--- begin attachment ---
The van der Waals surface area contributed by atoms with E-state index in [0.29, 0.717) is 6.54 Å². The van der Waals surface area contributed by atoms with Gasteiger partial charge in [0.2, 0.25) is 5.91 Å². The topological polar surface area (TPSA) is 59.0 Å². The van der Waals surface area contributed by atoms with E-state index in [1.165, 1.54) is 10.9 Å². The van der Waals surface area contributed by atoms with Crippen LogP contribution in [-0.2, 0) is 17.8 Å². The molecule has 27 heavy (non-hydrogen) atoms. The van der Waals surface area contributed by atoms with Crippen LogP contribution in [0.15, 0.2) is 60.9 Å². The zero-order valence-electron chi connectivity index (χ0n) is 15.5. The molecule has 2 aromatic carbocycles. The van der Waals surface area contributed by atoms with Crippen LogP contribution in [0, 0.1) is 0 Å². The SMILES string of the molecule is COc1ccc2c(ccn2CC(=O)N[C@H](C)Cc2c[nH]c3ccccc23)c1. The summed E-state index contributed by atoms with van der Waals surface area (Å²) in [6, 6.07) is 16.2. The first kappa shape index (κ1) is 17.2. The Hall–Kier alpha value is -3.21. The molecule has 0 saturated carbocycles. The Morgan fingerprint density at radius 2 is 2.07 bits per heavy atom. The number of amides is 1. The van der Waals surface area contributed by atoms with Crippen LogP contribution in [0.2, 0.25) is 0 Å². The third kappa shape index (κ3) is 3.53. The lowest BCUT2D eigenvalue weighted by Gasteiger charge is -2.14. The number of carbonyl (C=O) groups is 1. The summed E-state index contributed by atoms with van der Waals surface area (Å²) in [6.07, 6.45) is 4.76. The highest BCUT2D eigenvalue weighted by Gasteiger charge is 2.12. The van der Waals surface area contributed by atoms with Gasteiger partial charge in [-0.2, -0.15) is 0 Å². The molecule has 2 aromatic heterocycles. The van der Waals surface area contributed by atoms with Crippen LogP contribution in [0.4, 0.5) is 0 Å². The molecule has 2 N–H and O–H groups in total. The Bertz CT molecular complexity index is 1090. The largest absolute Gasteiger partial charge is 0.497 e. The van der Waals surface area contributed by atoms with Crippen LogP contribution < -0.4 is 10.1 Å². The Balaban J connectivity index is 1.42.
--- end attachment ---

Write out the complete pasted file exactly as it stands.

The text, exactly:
The van der Waals surface area contributed by atoms with E-state index in [0.29, 0.717) is 6.54 Å². The van der Waals surface area contributed by atoms with Gasteiger partial charge in [0.2, 0.25) is 5.91 Å². The topological polar surface area (TPSA) is 59.0 Å². The van der Waals surface area contributed by atoms with E-state index in [1.165, 1.54) is 10.9 Å². The van der Waals surface area contributed by atoms with Crippen LogP contribution in [-0.2, 0) is 17.8 Å². The molecule has 27 heavy (non-hydrogen) atoms. The van der Waals surface area contributed by atoms with Crippen LogP contribution in [0.15, 0.2) is 60.9 Å². The zero-order valence-electron chi connectivity index (χ0n) is 15.5. The molecule has 2 aromatic carbocycles. The van der Waals surface area contributed by atoms with Crippen LogP contribution in [0, 0.1) is 0 Å². The SMILES string of the molecule is COc1ccc2c(ccn2CC(=O)N[C@H](C)Cc2c[nH]c3ccccc23)c1. The summed E-state index contributed by atoms with van der Waals surface area (Å²) in [6, 6.07) is 16.2. The first kappa shape index (κ1) is 17.2. The Hall–Kier alpha value is -3.21. The molecule has 0 saturated carbocycles. The Morgan fingerprint density at radius 2 is 2.07 bits per heavy atom. The number of amides is 1. The van der Waals surface area contributed by atoms with Crippen LogP contribution in [0.2, 0.25) is 0 Å². The third kappa shape index (κ3) is 3.53. The lowest BCUT2D eigenvalue weighted by Gasteiger charge is -2.14. The number of carbonyl (C=O) groups is 1. The summed E-state index contributed by atoms with van der Waals surface area (Å²) in [6.07, 6.45) is 4.76. The highest BCUT2D eigenvalue weighted by Gasteiger charge is 2.12. The van der Waals surface area contributed by atoms with Gasteiger partial charge in [-0.2, -0.15) is 0 Å². The molecule has 2 aromatic heterocycles. The van der Waals surface area contributed by atoms with Crippen LogP contribution in [0.4, 0.5) is 0 Å². The molecule has 2 N–H and O–H groups in total. The Bertz CT molecular complexity index is 1090. The largest absolute Gasteiger partial charge is 0.497 e. The van der Waals surface area contributed by atoms with Crippen LogP contribution < -0.4 is 10.1 Å². The Balaban J connectivity index is 1.42.